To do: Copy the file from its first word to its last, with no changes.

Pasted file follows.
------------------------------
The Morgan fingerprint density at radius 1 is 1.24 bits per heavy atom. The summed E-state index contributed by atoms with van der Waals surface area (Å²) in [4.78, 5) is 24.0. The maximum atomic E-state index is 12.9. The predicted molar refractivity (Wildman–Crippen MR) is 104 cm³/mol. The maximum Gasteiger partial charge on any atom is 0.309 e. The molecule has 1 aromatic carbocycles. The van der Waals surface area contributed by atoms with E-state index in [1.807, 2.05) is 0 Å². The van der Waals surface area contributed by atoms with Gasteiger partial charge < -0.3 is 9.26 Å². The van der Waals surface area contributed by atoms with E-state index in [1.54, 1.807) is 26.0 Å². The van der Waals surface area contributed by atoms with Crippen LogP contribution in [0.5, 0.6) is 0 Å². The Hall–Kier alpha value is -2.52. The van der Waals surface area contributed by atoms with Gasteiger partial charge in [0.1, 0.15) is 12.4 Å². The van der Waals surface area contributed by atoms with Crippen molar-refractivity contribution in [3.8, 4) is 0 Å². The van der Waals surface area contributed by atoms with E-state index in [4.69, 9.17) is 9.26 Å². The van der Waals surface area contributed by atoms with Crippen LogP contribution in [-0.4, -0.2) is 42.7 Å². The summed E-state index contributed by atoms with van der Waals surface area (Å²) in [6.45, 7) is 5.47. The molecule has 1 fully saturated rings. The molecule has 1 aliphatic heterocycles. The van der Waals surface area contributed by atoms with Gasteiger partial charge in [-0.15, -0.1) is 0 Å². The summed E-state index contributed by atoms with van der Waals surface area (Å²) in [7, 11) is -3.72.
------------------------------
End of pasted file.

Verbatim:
The Morgan fingerprint density at radius 1 is 1.24 bits per heavy atom. The summed E-state index contributed by atoms with van der Waals surface area (Å²) in [4.78, 5) is 24.0. The maximum atomic E-state index is 12.9. The predicted molar refractivity (Wildman–Crippen MR) is 104 cm³/mol. The maximum Gasteiger partial charge on any atom is 0.309 e. The molecule has 1 aromatic carbocycles. The van der Waals surface area contributed by atoms with E-state index in [1.807, 2.05) is 0 Å². The van der Waals surface area contributed by atoms with Gasteiger partial charge < -0.3 is 9.26 Å². The van der Waals surface area contributed by atoms with E-state index in [1.54, 1.807) is 26.0 Å². The van der Waals surface area contributed by atoms with Crippen LogP contribution in [0.5, 0.6) is 0 Å². The Hall–Kier alpha value is -2.52. The van der Waals surface area contributed by atoms with Gasteiger partial charge in [0.1, 0.15) is 12.4 Å². The van der Waals surface area contributed by atoms with Crippen molar-refractivity contribution in [3.8, 4) is 0 Å². The van der Waals surface area contributed by atoms with E-state index in [4.69, 9.17) is 9.26 Å². The van der Waals surface area contributed by atoms with Crippen LogP contribution in [-0.4, -0.2) is 42.7 Å². The summed E-state index contributed by atoms with van der Waals surface area (Å²) in [6.45, 7) is 5.47. The molecule has 1 fully saturated rings. The molecule has 1 aliphatic heterocycles. The van der Waals surface area contributed by atoms with Gasteiger partial charge in [-0.15, -0.1) is 0 Å². The summed E-state index contributed by atoms with van der Waals surface area (Å²) in [7, 11) is -3.72.